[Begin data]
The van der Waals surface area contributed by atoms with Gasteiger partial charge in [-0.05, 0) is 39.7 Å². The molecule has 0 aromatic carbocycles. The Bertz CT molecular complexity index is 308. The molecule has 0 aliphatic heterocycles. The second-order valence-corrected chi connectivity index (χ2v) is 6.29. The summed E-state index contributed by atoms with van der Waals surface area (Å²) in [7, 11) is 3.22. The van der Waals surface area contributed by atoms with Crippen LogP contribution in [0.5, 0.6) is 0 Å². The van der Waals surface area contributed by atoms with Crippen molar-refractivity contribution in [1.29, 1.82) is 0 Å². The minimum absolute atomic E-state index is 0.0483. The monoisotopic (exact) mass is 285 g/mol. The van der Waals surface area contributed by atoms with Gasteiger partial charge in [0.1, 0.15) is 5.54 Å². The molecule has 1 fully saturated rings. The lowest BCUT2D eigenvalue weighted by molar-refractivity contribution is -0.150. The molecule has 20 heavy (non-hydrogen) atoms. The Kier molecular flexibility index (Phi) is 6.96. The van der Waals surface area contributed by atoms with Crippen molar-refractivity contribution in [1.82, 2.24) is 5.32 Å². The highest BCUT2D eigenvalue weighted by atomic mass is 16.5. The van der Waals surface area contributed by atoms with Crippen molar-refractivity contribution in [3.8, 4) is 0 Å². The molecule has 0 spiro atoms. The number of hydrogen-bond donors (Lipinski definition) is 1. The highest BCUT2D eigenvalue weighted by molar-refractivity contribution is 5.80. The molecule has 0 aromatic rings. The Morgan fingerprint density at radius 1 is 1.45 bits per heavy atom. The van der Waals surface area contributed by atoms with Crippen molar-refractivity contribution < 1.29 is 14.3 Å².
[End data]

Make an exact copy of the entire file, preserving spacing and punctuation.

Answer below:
The van der Waals surface area contributed by atoms with Gasteiger partial charge in [-0.05, 0) is 39.7 Å². The molecule has 0 aromatic carbocycles. The Bertz CT molecular complexity index is 308. The molecule has 0 aliphatic heterocycles. The second-order valence-corrected chi connectivity index (χ2v) is 6.29. The summed E-state index contributed by atoms with van der Waals surface area (Å²) in [7, 11) is 3.22. The van der Waals surface area contributed by atoms with Crippen LogP contribution in [0.5, 0.6) is 0 Å². The van der Waals surface area contributed by atoms with Crippen molar-refractivity contribution in [1.29, 1.82) is 0 Å². The minimum absolute atomic E-state index is 0.0483. The monoisotopic (exact) mass is 285 g/mol. The van der Waals surface area contributed by atoms with Gasteiger partial charge in [0.1, 0.15) is 5.54 Å². The molecule has 1 fully saturated rings. The lowest BCUT2D eigenvalue weighted by molar-refractivity contribution is -0.150. The molecule has 20 heavy (non-hydrogen) atoms. The Kier molecular flexibility index (Phi) is 6.96. The van der Waals surface area contributed by atoms with Crippen molar-refractivity contribution in [1.82, 2.24) is 5.32 Å². The highest BCUT2D eigenvalue weighted by atomic mass is 16.5. The van der Waals surface area contributed by atoms with Crippen molar-refractivity contribution in [3.8, 4) is 0 Å². The molecule has 0 spiro atoms. The number of hydrogen-bond donors (Lipinski definition) is 1. The highest BCUT2D eigenvalue weighted by molar-refractivity contribution is 5.80. The molecule has 0 aromatic rings. The Morgan fingerprint density at radius 1 is 1.45 bits per heavy atom. The van der Waals surface area contributed by atoms with Crippen molar-refractivity contribution < 1.29 is 14.3 Å².